A large chunk - plausibly the majority -  of real-world expertise seems to be in the form of illegible skills: skills/knowledge which are hard to transmit by direct explanation. They’re not necessarily things which a teacher would even notice enough to consider important - just background skills or knowledge which is so ingrained that it becomes invisible.

I’ve recently noticed a certain common type of illegible skill which I think might account for the majority of illegible-skill-value across a wide variety of domains.

Here are a few examples of the type of skill I have in mind:

  • While operating a machine, track an estimate of its internal state.
  • While talking to a person, track an estimate of their internal mental state - emotions, engagement, thoughts/worries, true motivations, etc.
  • While writing an algorithm, track a Fermi estimate of runtime.
  • While reading or writing math, track a prototypical example of what the math is talking about.
  • While playing a competitive game, track an estimate of the other players’ plans, intentions and private information
  • While writing, track an estimate of the mental state of a future reader - confusion, excitement, eyes glossing over, etc.
  • While reasoning through a difficult search/optimization problem, track an estimate of which constraints are most taut.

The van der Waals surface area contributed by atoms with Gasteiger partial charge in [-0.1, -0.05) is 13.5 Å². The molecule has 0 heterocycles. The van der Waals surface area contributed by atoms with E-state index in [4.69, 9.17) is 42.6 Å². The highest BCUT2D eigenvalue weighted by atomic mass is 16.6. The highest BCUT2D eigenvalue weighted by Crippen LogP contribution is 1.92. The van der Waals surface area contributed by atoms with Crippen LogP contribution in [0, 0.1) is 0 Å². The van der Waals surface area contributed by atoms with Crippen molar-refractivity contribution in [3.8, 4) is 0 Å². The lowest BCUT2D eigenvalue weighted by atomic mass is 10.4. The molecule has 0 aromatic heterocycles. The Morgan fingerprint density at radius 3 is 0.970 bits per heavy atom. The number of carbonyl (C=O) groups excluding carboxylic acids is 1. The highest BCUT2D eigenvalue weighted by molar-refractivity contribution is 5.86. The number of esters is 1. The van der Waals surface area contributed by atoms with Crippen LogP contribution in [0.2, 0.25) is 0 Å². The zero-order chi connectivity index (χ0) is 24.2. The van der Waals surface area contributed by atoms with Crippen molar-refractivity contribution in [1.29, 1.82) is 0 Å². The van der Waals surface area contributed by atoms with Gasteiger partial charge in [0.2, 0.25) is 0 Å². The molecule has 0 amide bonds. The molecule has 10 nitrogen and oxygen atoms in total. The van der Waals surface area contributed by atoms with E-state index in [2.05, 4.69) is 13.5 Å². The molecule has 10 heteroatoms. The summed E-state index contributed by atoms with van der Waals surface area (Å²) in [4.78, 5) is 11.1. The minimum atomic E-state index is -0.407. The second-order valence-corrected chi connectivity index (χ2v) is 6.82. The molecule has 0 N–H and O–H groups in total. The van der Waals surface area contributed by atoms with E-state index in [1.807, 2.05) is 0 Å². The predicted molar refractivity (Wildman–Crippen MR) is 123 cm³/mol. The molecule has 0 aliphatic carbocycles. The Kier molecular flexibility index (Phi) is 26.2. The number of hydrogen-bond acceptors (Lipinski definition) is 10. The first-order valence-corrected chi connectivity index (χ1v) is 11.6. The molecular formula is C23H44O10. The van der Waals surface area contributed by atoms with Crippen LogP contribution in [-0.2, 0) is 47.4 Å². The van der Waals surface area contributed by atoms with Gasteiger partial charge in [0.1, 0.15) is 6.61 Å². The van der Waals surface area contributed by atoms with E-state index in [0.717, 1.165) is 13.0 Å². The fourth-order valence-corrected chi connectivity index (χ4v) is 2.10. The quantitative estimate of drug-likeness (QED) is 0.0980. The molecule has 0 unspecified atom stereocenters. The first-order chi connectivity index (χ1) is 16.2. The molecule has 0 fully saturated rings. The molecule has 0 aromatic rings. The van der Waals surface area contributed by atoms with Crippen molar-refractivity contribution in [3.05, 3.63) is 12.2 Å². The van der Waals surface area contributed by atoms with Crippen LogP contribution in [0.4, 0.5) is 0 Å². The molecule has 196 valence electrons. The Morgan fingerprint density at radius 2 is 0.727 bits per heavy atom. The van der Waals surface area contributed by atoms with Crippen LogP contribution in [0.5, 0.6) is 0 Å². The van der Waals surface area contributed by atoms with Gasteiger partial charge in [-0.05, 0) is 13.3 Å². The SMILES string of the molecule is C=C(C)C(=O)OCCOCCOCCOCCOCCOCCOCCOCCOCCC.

• While working on math, physics, or a program, track types/units
  • While working on math, physics, or a program, track asymptotic behavior
  • While in conversation, track ambiguous tokenization for potential jokes.
  • While presenting to a crowd, track engagement level.
  • While absorbing claims/information, track an estimate of the physical process which produced the information, and how that process entangles the information with physical reality.

The common pattern among all these is that, while performing a task, the expert tracks some extra information/estimate in their head. Usually the extra information is an estimate of some not-directly-observed aspect of the system of interest. From outside, watching the expert work, that extra tracking is largely invisible; the expert may not even be aware of it themselves. Rarely are these mental tracking skills explicitly taught. And yet, based on personal experience, each of these is a central piece of performing the task well - arguably the central piece, in most cases.

Let’s assume that this sort of extra-information-tracking is, indeed, the main component of illegible-skill-value across a wide variety of domains. (I won’t defend that claim much; this post is about highlighting and exploring the hypothesis, not proving it.) What strategies does this suggest for learning, teaching, and self-improvement? What else does it suggest about the world?

Pay Attention To Extra Information Tracking

I had a scheme, which I still use today when somebody is explaining something that I’m trying to understand: I keep making up examples. For instance, the mathematicians would come in with a terrific theorem, and they’re all excited. As they’re telling me the conditions of the theorem, I construct something which fits all the conditions. You know, you have a set (one ball) – disjoint (two balls). Then the balls turn colors, grow hairs, or whatever, in my head as they put more conditions on. Finally they state the theorem, which is some dumb thing about the ball which isn’t true for my hairy green ball thing, so I say, ‘False!’

- Feynman

A lot of people have heard Feynman’s “hairy green ball thing” quote. It probably sounds like a maybe-useful technique to practice, but not obviously more valuable than any of a dozen other things.